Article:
The Army Flying Museum in Hampshire will be re-opening its doors on the 1st April after a four month, £2.59 million makeover.
The museum’s collection, which features fixed & rotary wing Army aircraft from WW1 to the present, is now supplemented with new exhibits, better lighting, a whole host of interactives and exciting audio visual displays.
Army Flying Museum Curator Susan Lindsay thinks the makeover will transform the visitor experience.
“In terms of interpretation we will be providing information panels for general visitors, but we’ll also be having touch sensitive screens which will hold a wealth of information from our archives that will provide the aviation enthusiast with some really interesting information that they should enjoy looking at,” she says.
“We represent a unit that is very active and still writing history to this very day and it’s important for us to tell that story right up to date. And, therefore, for our operations from 1950s onwards, we will have new graphic panels, screens showing footage, showcases with new objects being brought out, and we’re running a really exciting oral history project whereby we’re gathering reminisces from members of the Army aviation community.”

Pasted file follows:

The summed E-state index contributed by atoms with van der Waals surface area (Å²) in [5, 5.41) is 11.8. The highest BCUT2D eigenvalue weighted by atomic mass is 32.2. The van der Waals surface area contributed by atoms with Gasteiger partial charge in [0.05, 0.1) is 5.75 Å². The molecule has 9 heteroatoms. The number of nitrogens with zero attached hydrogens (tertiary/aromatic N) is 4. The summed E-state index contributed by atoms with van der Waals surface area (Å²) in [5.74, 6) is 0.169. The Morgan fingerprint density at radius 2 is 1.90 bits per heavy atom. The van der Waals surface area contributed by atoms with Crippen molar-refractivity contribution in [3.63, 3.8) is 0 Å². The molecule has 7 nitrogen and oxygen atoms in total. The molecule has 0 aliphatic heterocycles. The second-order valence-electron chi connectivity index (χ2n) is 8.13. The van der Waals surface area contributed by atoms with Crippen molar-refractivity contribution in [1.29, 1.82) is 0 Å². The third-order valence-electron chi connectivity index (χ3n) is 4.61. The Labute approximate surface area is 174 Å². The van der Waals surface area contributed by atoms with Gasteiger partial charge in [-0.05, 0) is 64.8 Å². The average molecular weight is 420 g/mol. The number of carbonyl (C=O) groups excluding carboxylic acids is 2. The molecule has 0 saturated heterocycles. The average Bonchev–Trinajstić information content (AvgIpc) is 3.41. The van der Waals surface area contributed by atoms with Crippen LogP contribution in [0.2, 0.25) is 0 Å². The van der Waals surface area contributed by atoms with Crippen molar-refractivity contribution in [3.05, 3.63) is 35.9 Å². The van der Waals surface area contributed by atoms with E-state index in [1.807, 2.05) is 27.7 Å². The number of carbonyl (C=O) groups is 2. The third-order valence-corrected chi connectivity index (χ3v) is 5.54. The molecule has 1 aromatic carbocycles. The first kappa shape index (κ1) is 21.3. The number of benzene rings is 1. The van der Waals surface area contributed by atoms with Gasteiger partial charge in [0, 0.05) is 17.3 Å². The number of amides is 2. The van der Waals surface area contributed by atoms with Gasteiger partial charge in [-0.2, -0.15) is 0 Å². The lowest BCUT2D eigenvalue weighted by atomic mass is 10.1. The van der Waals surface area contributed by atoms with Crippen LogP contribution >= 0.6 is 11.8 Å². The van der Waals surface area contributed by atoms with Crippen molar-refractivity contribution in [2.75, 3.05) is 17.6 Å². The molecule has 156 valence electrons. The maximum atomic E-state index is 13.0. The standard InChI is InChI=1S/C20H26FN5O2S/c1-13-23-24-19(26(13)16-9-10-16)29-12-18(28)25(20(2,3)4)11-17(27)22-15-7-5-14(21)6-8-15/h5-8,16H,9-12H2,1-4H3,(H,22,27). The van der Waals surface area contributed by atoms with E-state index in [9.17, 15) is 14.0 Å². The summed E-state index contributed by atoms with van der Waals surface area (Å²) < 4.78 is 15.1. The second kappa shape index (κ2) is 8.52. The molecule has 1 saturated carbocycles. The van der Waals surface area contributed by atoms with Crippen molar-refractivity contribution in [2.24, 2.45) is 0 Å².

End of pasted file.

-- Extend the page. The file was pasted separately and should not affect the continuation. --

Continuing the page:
“One of the things we’re particularly excited about is a brand new immersive audio visual presentation that tells the story of the attack helicopter, it really will bring that story to light in a dynamic way.”
Delivery of the project has been undertaken by a combination of volunteers and contractors, with one of the major areas of the work, re-displaying the aircraft collection, led by volunteer engineers.
The Army Flying Museum will reopen to the public at 10am on Monday 1 April.
(Photos: Courtesy Army Flying Museum)